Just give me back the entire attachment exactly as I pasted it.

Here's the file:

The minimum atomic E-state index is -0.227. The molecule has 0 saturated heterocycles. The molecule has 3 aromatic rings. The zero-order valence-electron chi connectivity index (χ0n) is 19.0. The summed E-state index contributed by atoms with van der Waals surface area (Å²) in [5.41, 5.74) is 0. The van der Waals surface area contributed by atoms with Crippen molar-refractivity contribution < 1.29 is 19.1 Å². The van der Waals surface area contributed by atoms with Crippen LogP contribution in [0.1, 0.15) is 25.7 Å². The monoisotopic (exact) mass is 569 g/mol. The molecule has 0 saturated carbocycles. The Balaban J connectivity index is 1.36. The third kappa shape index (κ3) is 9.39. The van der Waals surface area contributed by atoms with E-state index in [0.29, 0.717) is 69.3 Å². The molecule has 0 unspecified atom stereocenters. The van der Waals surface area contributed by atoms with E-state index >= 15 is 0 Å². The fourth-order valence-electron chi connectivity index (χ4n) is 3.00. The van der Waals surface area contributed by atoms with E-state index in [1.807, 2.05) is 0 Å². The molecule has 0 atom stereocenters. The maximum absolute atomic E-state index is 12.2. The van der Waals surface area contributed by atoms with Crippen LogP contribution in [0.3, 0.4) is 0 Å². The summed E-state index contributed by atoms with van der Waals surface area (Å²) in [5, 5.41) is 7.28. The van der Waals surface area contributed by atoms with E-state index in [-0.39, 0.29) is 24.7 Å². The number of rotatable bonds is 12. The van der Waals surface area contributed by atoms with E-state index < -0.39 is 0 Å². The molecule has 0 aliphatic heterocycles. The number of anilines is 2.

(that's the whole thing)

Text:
The minimum atomic E-state index is -0.227. The molecule has 0 saturated heterocycles. The molecule has 3 aromatic rings. The zero-order valence-electron chi connectivity index (χ0n) is 19.0. The summed E-state index contributed by atoms with van der Waals surface area (Å²) in [5.41, 5.74) is 0. The van der Waals surface area contributed by atoms with Crippen molar-refractivity contribution < 1.29 is 19.1 Å². The van der Waals surface area contributed by atoms with Crippen LogP contribution in [0.1, 0.15) is 25.7 Å². The monoisotopic (exact) mass is 569 g/mol. The molecule has 0 saturated carbocycles. The Balaban J connectivity index is 1.36. The third kappa shape index (κ3) is 9.39. The van der Waals surface area contributed by atoms with E-state index in [0.29, 0.717) is 69.3 Å². The molecule has 0 unspecified atom stereocenters. The van der Waals surface area contributed by atoms with E-state index >= 15 is 0 Å². The fourth-order valence-electron chi connectivity index (χ4n) is 3.00. The van der Waals surface area contributed by atoms with E-state index in [1.807, 2.05) is 0 Å². The molecule has 0 atom stereocenters. The maximum absolute atomic E-state index is 12.2. The van der Waals surface area contributed by atoms with Crippen LogP contribution in [0.3, 0.4) is 0 Å². The summed E-state index contributed by atoms with van der Waals surface area (Å²) in [5, 5.41) is 7.28. The van der Waals surface area contributed by atoms with E-state index in [-0.39, 0.29) is 24.7 Å². The number of rotatable bonds is 12. The van der Waals surface area contributed by atoms with E-state index < -0.39 is 0 Å². The molecule has 0 aliphatic heterocycles. The number of anilines is 2.